Yes, those causing the situation do need to take responsibility. The responsibility we take is that of healing ourselves, forgiving ourselves, creating a response that reinstates with us the freedom to stand in our Power and continue toward our life goals. If we do not do our work to understand the choices we made to end up in a situation out of our control, then we are giving up our Power.
As I have been writing the blogs for this week I have been wondering: how do Thor and Loki grow up in the same household and yet end up so different?
It is all about how we chose to perceive our life experiences. That is a difficult statement to hear, especially when it relates to situations out of our control.
"I made this choice..."
And yet, healing begins when we are able to say, “I made this choice….that led to….” It is not an easy thing to do. Many times it is gutt-wrenchingly painful. This statement does not take away from the reality of the situation, from its pain, from the responsibility of the outside parties. When we acknowledge our choice, we are energetically placed you back upon your feet, at the helm of your driver’s wheel. It does energetically give you back control of your choices in your life. You can not control forces outside yourself (abusers, violence, war). You can only control your reaction to the situations you are placed in. You can only control the choices you make.
Each choice we make creates. Sometimes we can see fully what we are creating. Other times we make a choice and have no idea where it will lead. Each choice we make in life, begins a creation. This is important to understand and accept.
When we find ourselves in situations that feel out of our control, we made a choice that began a creation that took us here. Other forces played a part in it. Yes. However, we created the path that led us into play with those other forces. This is the hard part of personal responsibility. This is the transformational and healing gift of personal responsibility.
Thor: Ragnarok: a case study
Thor Ragnarok is all about what happens when you are able to say, “I made this choice that led to…” In Ragnarok, Thor has to deal with situations that are heaped upon him — out of his control.
Thor could easily blame the situation upon others:
Thor to Loki: What would you like me to say. You faked your own death. You stole the thrown, stripped Odin of his power, stranded him on Earth to die, releasing the Goddess of Death. Have I said enough?
He could also blame his father, Odin for the situation he is in. It is Odin who concealed the existence of the Goddess of Death from his sons, creating a situation where Loki unwittingly unleashed her.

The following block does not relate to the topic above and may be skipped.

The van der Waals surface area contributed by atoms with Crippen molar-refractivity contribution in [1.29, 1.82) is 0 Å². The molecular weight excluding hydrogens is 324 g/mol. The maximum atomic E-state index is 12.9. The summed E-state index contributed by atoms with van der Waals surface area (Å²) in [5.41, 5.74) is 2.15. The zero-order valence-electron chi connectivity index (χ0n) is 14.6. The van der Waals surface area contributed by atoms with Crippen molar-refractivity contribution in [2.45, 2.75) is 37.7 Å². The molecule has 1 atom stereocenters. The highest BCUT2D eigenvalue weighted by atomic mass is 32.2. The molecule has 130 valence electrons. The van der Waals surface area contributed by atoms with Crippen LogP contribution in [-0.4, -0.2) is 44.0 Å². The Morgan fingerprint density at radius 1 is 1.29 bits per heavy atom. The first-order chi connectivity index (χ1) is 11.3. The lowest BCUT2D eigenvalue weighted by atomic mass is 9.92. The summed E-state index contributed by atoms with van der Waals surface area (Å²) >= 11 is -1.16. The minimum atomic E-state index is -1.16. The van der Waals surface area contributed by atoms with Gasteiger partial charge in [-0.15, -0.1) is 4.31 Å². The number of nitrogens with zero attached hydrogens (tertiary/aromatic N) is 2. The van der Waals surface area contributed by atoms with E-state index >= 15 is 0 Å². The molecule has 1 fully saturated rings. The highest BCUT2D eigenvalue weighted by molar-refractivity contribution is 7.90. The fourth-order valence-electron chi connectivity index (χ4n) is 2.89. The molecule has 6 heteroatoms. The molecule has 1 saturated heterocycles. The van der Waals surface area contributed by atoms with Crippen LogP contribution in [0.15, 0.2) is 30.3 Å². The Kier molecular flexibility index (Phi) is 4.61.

Valkerie: That’s what is wrong with Asgard. The thrown, the secrets, the whole golden sham.
Thor: I agree. That’s why I turned down the thrown. This isn’t about the crown. This is about the people…
He could allow himself to fall into deep despair, but he doesn’t:
Thor: I’m not sad. I’m pissed off! Angry. I lost my father. I lost my hammer….
And yet, even amongst all his loss, he continues his journey toward his goal.
What is it that gives him the strength to continue in the midst of such challenging circumstances, against all odds?
For me, it begins with the moment he recognizes and acknowledges his role in getting to this place. When Thor made that choice, it was a choice meant to for the greater good — for himself and for Asgard. He gave up the thrown at the end of Dark World:
Odin: What can Asgard offer his new King in return?
Thor: My life. Father, I can not be King of Asgard. I will protect Asgard and all the Realms with the last and every breath, but I can not do so from that chair….. The brutality. The sacrifice. It changes you. I would rather be a good man than a great king.
He acknowledges that choice on Earth, when he goes to bring his father back from Exile. Dr Strange has opened a portal to Norway where Odin currently is and says, “He’s (Odin) is waiting for you.”
But in that alright is a deep sigh and awareness of what he is going to do. There is a heaviness about it, a preparation for coming face to face with his responsibility for what happened to his father.
When he meets his father, Thor says: “I know we failed you but we can make this right.”
This recognition of the choice he made that began the path that led Thor to where is he throughout Ragnarok. This is what frees Thor from despair, from blame, from giving-up.
Freedom: the gift of personal responsibility
The gift of acknowledging and owning our personal responsibility is freedom — freedom from guilt, despair, blame, apathy and more. It is freedom to adjust our creating so that we are in greater alignment with Spirit and the greater good. This freedom is steeped in self-forgiveness and a re-valuing of oneself, finding that sense of worthiness that empowers you to continue toward your goal.
We can chose to allow life’s circumstances to hold us captive
Or we can chose to remain at the helm, steering our life toward healing, greater compassion, balance and harmony, and wholeness.